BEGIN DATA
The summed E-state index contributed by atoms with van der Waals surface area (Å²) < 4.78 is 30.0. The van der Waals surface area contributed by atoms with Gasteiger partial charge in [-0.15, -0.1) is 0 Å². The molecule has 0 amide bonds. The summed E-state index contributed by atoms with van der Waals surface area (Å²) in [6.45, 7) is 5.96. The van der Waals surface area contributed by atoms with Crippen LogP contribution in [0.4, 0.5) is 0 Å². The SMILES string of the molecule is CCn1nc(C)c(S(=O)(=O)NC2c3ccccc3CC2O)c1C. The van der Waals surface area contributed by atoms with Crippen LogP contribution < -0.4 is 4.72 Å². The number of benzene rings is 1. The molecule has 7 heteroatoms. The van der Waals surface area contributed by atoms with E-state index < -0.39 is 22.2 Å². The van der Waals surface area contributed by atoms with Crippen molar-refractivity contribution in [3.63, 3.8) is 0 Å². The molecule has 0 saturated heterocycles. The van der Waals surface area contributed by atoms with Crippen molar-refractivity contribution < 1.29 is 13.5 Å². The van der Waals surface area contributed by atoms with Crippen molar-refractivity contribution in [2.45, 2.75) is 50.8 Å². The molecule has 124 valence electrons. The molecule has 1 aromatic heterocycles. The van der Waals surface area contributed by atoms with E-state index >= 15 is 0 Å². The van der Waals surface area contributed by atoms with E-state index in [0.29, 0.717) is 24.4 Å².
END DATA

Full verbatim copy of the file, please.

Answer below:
The summed E-state index contributed by atoms with van der Waals surface area (Å²) < 4.78 is 30.0. The van der Waals surface area contributed by atoms with Gasteiger partial charge in [-0.15, -0.1) is 0 Å². The molecule has 0 amide bonds. The summed E-state index contributed by atoms with van der Waals surface area (Å²) in [6.45, 7) is 5.96. The van der Waals surface area contributed by atoms with Crippen LogP contribution in [0.4, 0.5) is 0 Å². The SMILES string of the molecule is CCn1nc(C)c(S(=O)(=O)NC2c3ccccc3CC2O)c1C. The van der Waals surface area contributed by atoms with Crippen LogP contribution < -0.4 is 4.72 Å². The number of benzene rings is 1. The molecule has 7 heteroatoms. The van der Waals surface area contributed by atoms with E-state index < -0.39 is 22.2 Å². The van der Waals surface area contributed by atoms with Crippen molar-refractivity contribution in [3.63, 3.8) is 0 Å². The molecule has 0 saturated heterocycles. The van der Waals surface area contributed by atoms with Crippen molar-refractivity contribution < 1.29 is 13.5 Å². The van der Waals surface area contributed by atoms with Crippen molar-refractivity contribution in [2.45, 2.75) is 50.8 Å². The molecule has 124 valence electrons. The molecule has 1 aromatic heterocycles. The van der Waals surface area contributed by atoms with E-state index >= 15 is 0 Å². The van der Waals surface area contributed by atoms with E-state index in [0.29, 0.717) is 24.4 Å².